Lehendakari Ibarretxe California Visit
Can a lasting peace settlement finally be found to the decades-long Basque conflict? Lehendarkari Ibarretxe believes so, and the President of the Basque Autonomous Government of Euskadi discussed his "Road Map to bring an end to the Basque Conflict."
Juan Jose Ibarretxe is the political leader ("Lehendakari") of the three historical Basque regions of Araba, Bizkaia and Gipuzkoa (Navarre has its own autonomous government in Spain and the northern provinces are administered from Paris). He has been in the forefront of trying to bring a final resolution to the decades-long violence in the Basque Country and Spain. He presented his vision for achieving this at a special forum hosted at Stanford University on February 14, 2008. To read his presentation click on Ibarretxe Stanford presentation.
Included in his presentation (in English) was his offer of a political agreement already made to Madrid, based on a rejection of violence and an embrace of democratic principles and a Basque society plebiscite. Principal Stanford organizer Prof. Joan Ramon Resina, the chair of the Spanish and Portuguese Departments, extended the invitation to Ibarretxe in conjunction with the Forum on Contemporary Europe (FCE) as part of an ongoing speaking forum for European political leaders from across the political spectrum. The FCE is particularly interested in anyone who can address issues of pressing interest. As quoted in the The Stanford Daily, Prof. Resina believes that “President Ibarretxe’s talk has particular interest in the European context" and that "under certain conditions [Ibarretxe's proposal ppt] could prove to be the elusive tool to negotiate a definitive ceasefire by ETA, which in the last decade has declared 10 long-term truces only to break them later for lack of political progress in the negotiations.”
In ceremonies at the South San Francisco city hall, Lehendakari Ibarretxe greets Aita Martxel Tillous, the Basque chaplain of American Basques. (Photo www.euskalkultura.com )
Also, the President of the Basque Autonomous Community had an official reception held in his honor the following Saturday at the San Francisco Basque Cultural Center. There too he spoke (click on San Francisco Basque Cultural Center address to read the text) in conjunction with the 26th anniversary celebration.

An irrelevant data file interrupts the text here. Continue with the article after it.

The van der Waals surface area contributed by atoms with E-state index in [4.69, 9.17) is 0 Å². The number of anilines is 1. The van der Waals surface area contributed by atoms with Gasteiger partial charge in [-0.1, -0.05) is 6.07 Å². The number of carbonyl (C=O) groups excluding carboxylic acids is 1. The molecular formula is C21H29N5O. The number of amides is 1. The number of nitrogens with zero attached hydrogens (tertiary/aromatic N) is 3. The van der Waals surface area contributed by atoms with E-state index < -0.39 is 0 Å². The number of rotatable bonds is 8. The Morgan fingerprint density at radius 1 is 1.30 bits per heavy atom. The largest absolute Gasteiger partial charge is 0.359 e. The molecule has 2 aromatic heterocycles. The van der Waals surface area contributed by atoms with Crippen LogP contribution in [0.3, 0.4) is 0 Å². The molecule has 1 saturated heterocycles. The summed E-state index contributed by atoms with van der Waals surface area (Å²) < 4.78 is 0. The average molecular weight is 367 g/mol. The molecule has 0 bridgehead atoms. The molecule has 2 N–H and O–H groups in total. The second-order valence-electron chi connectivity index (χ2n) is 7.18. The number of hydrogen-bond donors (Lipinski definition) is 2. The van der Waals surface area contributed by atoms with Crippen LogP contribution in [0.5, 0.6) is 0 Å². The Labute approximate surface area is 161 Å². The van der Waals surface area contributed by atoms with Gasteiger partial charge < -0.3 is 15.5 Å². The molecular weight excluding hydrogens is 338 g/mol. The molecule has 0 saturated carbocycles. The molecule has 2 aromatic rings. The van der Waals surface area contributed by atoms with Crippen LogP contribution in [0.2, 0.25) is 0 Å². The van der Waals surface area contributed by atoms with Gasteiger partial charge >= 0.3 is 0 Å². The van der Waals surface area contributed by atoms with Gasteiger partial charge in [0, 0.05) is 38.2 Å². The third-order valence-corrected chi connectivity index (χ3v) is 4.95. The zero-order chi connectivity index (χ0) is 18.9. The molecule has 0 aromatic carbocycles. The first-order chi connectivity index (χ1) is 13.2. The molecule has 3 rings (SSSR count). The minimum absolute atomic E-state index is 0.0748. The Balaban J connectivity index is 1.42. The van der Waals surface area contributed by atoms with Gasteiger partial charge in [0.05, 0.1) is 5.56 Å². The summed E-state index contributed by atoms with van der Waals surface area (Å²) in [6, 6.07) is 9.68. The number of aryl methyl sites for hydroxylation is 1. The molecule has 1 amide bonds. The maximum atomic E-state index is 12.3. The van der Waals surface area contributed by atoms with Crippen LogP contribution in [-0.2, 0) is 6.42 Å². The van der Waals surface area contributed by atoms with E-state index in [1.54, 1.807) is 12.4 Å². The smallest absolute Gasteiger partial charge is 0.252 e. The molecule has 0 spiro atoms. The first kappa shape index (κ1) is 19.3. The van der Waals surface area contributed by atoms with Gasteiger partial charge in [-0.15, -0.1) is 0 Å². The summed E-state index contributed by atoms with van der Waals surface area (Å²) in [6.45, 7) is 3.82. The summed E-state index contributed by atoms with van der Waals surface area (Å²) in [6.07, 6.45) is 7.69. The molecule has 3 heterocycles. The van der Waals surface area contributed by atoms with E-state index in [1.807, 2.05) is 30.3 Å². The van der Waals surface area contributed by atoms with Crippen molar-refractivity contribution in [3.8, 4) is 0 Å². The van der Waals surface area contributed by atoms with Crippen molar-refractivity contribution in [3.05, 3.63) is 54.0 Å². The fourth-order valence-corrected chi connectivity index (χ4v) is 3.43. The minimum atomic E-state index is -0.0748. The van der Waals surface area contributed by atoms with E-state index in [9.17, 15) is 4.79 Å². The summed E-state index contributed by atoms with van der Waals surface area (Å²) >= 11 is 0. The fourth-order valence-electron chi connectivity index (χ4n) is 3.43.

The symposium was organized by Professor Joan Ramon Resina, the chair of the Spanish and Portuguese Departments (pictured at right with Lehendakari Ibarretxe).
Like most things of this kind, there was controversy around Lehendarkari Ibarretxe's plan for peace. This is no surprise, actually, because parts of it don't go down well with Spanish nationalists. This conflict has been raging for decades now, so a dispassionate discussion of these matters is possible but rarely probable and this passion reached the Stanford campus (click on The Stanford Daily). Protestors circulated a petition to have Stanford cancel this event, but fortunately this was disregarded in the name of freedom of speech and assembly.
Not all are fans of what Ibarretxe or the Basques are proposing. A group of pro-Spanish nationalists showed up at the Stanford event, but fortunately there was no real problem. (Photo www.euskalkultura.com )
Tellingly, Stanford organizers of the event were put off by the tone of the critics. Prof. Resina said the majority of those who have signed the petition come from Spain. But "the intensity and scope of the unsupported accusations against President Ibarretxe are among the ugliest things I have seen in my long academic life” Resina said. “The organizers of the protest have chosen the path of confrontation rather than the democratic one of discussion with the speaker, according to academic protocol.” Fortunately at the speaking event, there were no disturbances.
The president of the Basque Cultural Center of San Francisco, President Isabel Ocafrain Bushman, escorts Lehendakari Ibarretxe into the Basque Cultural Center of South San Francisco. This was his first visit to this Basque community.